The scammer is allegedly an established agency and offers to hire you as a freelance translator. You will exchange several correspondences about the (potential) job, rate, and payment terms, etc., after which the scammer will ask you to fill out a very, very detailed application. This includes your full name, birth dates, bank information, signature, tax information, certificates (your diplomas, awards, etc) and even copy of your passport or ID. Once you provide them with the information they will never contact you or assign you jobs. Instead you will receive weird notifications about your bank accounts, registered services etc.
- Free Translation Test / Work Samples
The scammer will post a highly paid job offering, pretending to be some kind of super serious agency who will not settle for anything but the highest translation quality. Of course, to fully demonstrate your competence, you will have to complete a long unpaid translation test or submit a huge amount of work samples. The test is actually the source material sliced into several parts and the scammers are trying to get the unwary translators to work for free.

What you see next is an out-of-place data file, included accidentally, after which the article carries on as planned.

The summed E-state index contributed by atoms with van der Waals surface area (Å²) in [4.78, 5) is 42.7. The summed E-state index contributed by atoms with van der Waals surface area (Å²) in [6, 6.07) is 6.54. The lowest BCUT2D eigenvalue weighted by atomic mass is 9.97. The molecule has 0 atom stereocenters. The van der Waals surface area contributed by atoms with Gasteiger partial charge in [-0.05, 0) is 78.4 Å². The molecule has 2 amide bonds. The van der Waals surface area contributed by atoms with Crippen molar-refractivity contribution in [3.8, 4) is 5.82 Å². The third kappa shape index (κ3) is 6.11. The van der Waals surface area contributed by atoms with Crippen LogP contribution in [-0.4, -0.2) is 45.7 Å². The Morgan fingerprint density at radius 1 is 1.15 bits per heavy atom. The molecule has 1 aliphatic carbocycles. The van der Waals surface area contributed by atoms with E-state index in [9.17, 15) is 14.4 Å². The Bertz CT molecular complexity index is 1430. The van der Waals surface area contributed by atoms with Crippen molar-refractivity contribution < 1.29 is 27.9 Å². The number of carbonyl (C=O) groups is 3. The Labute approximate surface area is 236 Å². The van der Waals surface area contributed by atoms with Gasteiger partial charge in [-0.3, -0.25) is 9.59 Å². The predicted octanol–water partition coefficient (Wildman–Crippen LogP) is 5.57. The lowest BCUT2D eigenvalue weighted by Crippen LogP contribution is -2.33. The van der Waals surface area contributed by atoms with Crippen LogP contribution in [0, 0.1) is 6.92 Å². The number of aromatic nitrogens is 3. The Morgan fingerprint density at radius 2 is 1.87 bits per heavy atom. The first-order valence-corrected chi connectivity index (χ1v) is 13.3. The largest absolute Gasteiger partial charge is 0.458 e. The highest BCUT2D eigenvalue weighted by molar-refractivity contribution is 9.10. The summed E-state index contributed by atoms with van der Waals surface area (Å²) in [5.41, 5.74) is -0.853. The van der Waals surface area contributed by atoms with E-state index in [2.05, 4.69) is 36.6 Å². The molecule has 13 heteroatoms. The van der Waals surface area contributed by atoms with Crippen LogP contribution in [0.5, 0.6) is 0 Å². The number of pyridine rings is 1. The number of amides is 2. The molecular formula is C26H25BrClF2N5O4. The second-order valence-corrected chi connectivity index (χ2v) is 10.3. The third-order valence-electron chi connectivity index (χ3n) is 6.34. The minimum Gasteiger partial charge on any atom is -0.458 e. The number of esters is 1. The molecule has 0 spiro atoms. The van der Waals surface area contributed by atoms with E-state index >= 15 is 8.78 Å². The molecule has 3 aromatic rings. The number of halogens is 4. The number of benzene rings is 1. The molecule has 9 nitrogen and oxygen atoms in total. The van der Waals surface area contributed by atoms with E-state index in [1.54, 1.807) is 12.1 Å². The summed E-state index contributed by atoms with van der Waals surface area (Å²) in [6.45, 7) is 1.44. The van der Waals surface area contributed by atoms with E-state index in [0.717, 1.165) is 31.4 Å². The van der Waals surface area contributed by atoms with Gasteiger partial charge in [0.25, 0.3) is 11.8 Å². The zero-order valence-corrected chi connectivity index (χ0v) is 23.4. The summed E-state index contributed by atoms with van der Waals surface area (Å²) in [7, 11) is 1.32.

A Real Case Study …
This is a job offering taken from ProZ.
We are a Hong Kong based company, and we are looking for experienced freelance translators/reviewers (from English to Chinese, French to Chinese and Spanish to Chinese) in assisting us to work in a long term translation project.
When submitting the application, applicant needs to provide the following information:
- 5 pieces of past translated works (each work should be with minimum of 1500 words）
- Education qualification (certificates)
- Relevant documents (reference letter from previous or current companies)